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I’ve uttered the words “terrible twos” with a shrug and a knowing look several times over the last year, and I honestly thought this phase in my lovely little daughter’s life would involve the odd tantrum here and there. Once again Freya has reminded me just how little I know, and how tough being a mum can be. Because when it really happened there was nothing knowing about me. The real terrible twos happened over night and her usual easy-going nature turned to perma-frustration, uber-bewilderment and endless-tears. With me mirroring these emotions in no time at all. The morning she threw her cereal bowl off the table because she didn’t have her favourite spoon, went into meltdown because I advised her wellies on a blazing hot day might not be very comfortable, then slapped me in the face because I also thought her snowsuit might not be a great idea…we both lay on the floor crying together. I found myself really questioning my parenting skills and panicking I had done something wrong to make my daughter this way. It felt as though every single thing we tried to do had become a battle. My boss had gone from being lovely to making my life hell overnight. I turned to Jo Frost Confident Toddler Care: The Ultimate Guide To The Toddler Years. I turned to the internet. And I turned to my mum.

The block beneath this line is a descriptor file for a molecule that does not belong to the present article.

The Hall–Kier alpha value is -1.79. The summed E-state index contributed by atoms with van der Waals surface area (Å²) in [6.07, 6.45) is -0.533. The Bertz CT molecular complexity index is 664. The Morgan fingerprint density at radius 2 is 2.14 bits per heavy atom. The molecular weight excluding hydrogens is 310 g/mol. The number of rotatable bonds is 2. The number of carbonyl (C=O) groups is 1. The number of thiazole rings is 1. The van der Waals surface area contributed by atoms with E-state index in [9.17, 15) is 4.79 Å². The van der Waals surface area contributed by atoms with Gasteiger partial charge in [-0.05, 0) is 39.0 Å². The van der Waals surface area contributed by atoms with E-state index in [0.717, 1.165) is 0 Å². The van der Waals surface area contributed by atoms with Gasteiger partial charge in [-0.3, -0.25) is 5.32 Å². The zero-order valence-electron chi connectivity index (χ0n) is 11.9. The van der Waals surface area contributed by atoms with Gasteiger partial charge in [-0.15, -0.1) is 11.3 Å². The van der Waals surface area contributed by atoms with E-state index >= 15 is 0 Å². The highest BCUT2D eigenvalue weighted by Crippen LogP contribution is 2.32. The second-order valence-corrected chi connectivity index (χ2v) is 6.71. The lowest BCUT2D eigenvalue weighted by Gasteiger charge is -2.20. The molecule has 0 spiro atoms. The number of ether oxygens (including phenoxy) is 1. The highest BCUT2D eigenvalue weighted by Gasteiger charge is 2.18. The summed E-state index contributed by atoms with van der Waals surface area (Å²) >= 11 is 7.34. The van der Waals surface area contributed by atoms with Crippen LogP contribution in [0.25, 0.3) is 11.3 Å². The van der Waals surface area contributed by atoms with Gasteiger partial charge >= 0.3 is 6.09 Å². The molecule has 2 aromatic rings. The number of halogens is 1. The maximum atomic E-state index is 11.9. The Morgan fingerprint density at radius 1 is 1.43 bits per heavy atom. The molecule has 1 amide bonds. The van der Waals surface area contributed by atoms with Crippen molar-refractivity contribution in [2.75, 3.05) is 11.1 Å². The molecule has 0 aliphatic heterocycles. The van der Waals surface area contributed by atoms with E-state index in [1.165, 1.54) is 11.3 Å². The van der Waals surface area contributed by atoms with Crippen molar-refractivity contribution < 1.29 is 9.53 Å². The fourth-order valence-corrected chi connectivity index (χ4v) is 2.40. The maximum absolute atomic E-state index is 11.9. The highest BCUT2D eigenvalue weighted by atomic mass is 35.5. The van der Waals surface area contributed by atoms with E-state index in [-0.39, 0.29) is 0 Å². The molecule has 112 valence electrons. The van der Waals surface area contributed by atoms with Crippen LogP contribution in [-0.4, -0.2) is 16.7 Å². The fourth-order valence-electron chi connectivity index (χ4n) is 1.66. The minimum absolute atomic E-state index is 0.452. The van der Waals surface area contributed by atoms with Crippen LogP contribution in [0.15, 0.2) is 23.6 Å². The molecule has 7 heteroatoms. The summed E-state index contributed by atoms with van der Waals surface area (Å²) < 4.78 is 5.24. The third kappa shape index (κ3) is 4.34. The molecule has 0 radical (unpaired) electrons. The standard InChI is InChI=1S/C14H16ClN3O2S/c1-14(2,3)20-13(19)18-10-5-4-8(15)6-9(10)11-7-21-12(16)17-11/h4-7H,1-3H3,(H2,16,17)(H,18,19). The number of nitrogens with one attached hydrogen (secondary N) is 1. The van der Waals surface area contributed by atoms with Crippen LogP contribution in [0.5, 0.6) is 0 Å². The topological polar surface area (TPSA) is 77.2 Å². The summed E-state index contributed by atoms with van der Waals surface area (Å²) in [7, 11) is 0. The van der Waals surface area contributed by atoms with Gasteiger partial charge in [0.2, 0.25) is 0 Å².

Of course, every child is different but with Freya I quickly learnt that I had to be strong, calm and in control. By raising my voice alongside her I simply elevated the tension to another level, by panicking I panicked her – she needed to know I was in control, and by backing-down I merely put the problem away to rear it’s head another day (hour/minute/second). Instead I found it really helped to calmly ask Freya how she was feeling, patiently wait for her screams to subside, give her a cuddle and talk her through the situation. If she raised her hand to me or shouted at me I would give her two minutes on her thinking chair, keeping on returning her to the chair every time she got up. Eventually she would stay, calm down and say sorry. I found some really great advice in Jo Frost’s book as well as lots of great parenting blogs, and what really helped most was the knowledge that Freya and I weren’t alone, that this stage is normal and that it wouldn’t last forever! We are still having moments of madness, but on the whole I have my lovely little girl back. Here’s some of the amazing advice I found which really helped me cope…Thank you!

Domestic Goddesque: Terrible Twos: tips for dealing with tantrums? Understanding Tantrums Coping with toddler tantrums Dear Terrible Twos